album list
Philippe Besombes
Better Than Ezra
Bettie Serveert
Bevis Frond
Bi Kyo Ran
Bible Black
Brice Randall Bickford
Big Sir
Big Sleep
Big Star

Louis Bertignac  (France)  see: Samples etc.

Besnard Lakes  (Canada)  see: Samples etc.

Philippe Besombes  (France)

Philippe Besombes, 'Esombeso'

Esombeso  [a.k.a. Ceci est Cela]  (1976/79,  36.39)  ***/T

Pawa 1
Ceci est Cela

Current availability:

Mellotron used:

Much confusion surrounds Philippe Besombes' Esombeso, a.k.a. Ceci est Cela. After working with Jean-Louis Rizet on Pôle, he released the four-track album in 1976 before making two records with Hydravion, only to reissue it three years later under a new title, adding disco spoof Princess Lolita to the beginning of the disc. Confused? Just to help matters along, now-defunct Israeli label MIO's greatly-expanded CD reissue mis-spells the album title (Cesi est Cela) and adds a letter to 'Princesse', confusing things yet further by sequencing the disc so that Princess Lolita is only accessible by winding back from the beginning of track 'one' to hear it at all. Once you get past that horror/joke/selling point, most of the album, unsurprisingly, largely consists of atonal electronic hums and squawks, although the odd tuneful bit sticks its head above the ramparts in paces. As with Pôle (below), this isn't an album for the faint-hearted, or the 'standard' EM fan (aren't these one and the same thing?).

Obvious Mellotron on one track only, with an ominous string part on Géant that forms the bedrock of the piece; while it's possible that the screechy noises on a couple of other tracks are Mellotron-related, it seems unlikely. So; avant-EM. Isn't that how it should be? Only borderline-listenable in places, to be honest, but one decent Mellotron track for the (possibly should be) committed.

See: Hydravion

Besombes-Rizet  (France)

Besombes-Rizet, 'Pôle'

Pôle  (1975,  75.49)  ***½/TT½

Haute Pression
Armature Double
Lundi Matin
Rock à Montauban
Synthi Soit-il

Current availability:

Mellotron used:

Philippe Besombes and Jean Louis Rizet were French experimental musicians who only properly collaborated once, on 1975's Pôle (named for the independent label on which it was released), a double album of electronic music, sometimes cited as the best French album in the genre. Despite superficial similarities, don't think Tangerine Dream here; Besombes-Rizet were far more percussive and the music has a completely different feel - comparisons with another French electronic duo, Heldon, are more relevant. Much of the music spread across the album's four sides is quite harsh, albeit interesting; lush melodies and Mellotron soundscapes are notable by their absence, substituted by brittle synth work and manic percussion.

Philippe Besombes (?) at the Mellotron

I've really no idea who plays what here; a whole raft of gear was used, including Rhodes (principally on Evelyse), Mellotron M400, MiniMoog, ARP Odyssey and various EMS equipment, mostly to good effect, with several modular-sounding percussive patches finding their way onto various tracks. On the Mellotron front, Haute Pression features male choir throughout much of its length, plus a smattering of strings, but on the side-long Armature Double the duo go completely overboard, utilising Mellotron vibes and percussion, with some vicious tympani and tubular bell work (!), after a rich string intro, leaving merely a brief burst of strings on Montélimar's intro.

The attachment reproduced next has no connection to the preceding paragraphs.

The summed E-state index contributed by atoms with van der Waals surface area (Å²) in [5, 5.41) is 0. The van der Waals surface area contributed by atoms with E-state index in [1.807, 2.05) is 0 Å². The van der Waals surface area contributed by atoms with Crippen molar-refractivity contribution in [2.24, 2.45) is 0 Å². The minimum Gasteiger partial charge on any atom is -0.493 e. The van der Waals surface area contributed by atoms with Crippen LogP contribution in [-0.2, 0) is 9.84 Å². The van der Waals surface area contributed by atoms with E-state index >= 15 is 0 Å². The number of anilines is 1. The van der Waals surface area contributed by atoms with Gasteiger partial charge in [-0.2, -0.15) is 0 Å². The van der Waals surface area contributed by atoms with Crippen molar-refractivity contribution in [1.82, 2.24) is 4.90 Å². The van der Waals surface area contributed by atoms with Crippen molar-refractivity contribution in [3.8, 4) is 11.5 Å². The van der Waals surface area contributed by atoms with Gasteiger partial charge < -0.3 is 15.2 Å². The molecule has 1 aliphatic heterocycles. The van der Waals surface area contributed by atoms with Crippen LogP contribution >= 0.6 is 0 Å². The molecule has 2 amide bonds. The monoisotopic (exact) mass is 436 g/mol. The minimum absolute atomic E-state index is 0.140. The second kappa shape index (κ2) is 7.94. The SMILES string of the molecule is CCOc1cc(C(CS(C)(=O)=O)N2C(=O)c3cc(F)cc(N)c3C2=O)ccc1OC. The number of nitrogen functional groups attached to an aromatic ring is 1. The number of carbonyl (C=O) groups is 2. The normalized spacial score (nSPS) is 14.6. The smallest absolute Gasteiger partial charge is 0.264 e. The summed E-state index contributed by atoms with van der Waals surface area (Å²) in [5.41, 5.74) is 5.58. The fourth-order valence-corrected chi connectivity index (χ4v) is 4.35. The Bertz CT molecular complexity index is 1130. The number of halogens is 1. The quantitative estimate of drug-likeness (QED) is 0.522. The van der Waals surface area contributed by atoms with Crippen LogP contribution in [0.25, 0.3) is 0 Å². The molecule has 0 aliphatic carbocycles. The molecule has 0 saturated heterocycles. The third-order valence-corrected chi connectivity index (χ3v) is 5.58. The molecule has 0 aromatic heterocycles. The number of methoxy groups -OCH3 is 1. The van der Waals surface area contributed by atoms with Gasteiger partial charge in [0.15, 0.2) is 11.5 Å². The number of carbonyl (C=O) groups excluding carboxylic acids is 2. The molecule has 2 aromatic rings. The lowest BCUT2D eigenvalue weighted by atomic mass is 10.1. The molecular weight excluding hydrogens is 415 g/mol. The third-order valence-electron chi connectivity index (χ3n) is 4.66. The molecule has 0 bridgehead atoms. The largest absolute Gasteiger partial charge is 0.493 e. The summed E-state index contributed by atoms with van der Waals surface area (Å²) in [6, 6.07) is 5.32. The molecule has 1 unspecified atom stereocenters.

Better Than Ezra  (US)

Better Than Ezra, 'How Does Your Garden Grow?'

How Does Your Garden Grow?  (1998,  58.26)  **/½

Je Ne M'en Souviens Pas
One More Murder
At the Stars
Like it Like That
Allison Foley
Under You
Live Again
Happy Day MāMā
Beautiful Mistake
Everything in 2's
New Kind of Low

Waxing or Waning?
Better Than Ezra, 'Closer'

Closer  (2001,  42.44)  ***/TT½

Extra Ordinary
A Lifetime

Sincerely, Me
Get You in

I Do

Current availability:

Chamberlin/Mellotron used:

Although they apparently started life as a proto-Americana outfit in the late '80s, by their fourth album, 1998's How Does Your Garden Grow?, Better Than Ezra had turned into a whiny indie act, Kevin Griffin's vocals being particularly worthy of opprobrium. It's saying something when a song as weak as the two-part New Kind Of Low can be hailed as the album's highlight, although its first part, Low, provides a much-needed burst of energy just when you'd given up all hope. Griffin is credited with Chamberlin, spelt properly for once (hurrah!), but amongst a cluttered production, with real strings and something called a 'metasynth', the only places it's at all obvious are a rude outburst of brass in the middle of Happy Day MāMā (dunno why the accents) and a brief flute part (possibly a rhythm track?) at the beginning of the next song, Pull.

Their follow-up, 2001's Closer, is better than its predecessor, although no classic, better tracks including Extra Ordinary (hopefully ironic sample lyric: "Just like that AC/DC song/I wanna shake you all night long"), the title track and the funk/blues of Recognize. The very first sound we hear is someone (Griffin again?)'s Mellotron (Chamberlin?) flutes on Misunderstood, with a thin string line on Rolling, polyphonic strings on A Lifetime, Get You In, Briefly and Juarez and more flutes on Recognize, making this a far better tape-replay proposition than its predecessor.

Official site

Bettie Serveert  (Netherlands)

Bettie Serveert, 'Lamprey'

Lamprey  (1995,  49.27)  ***/T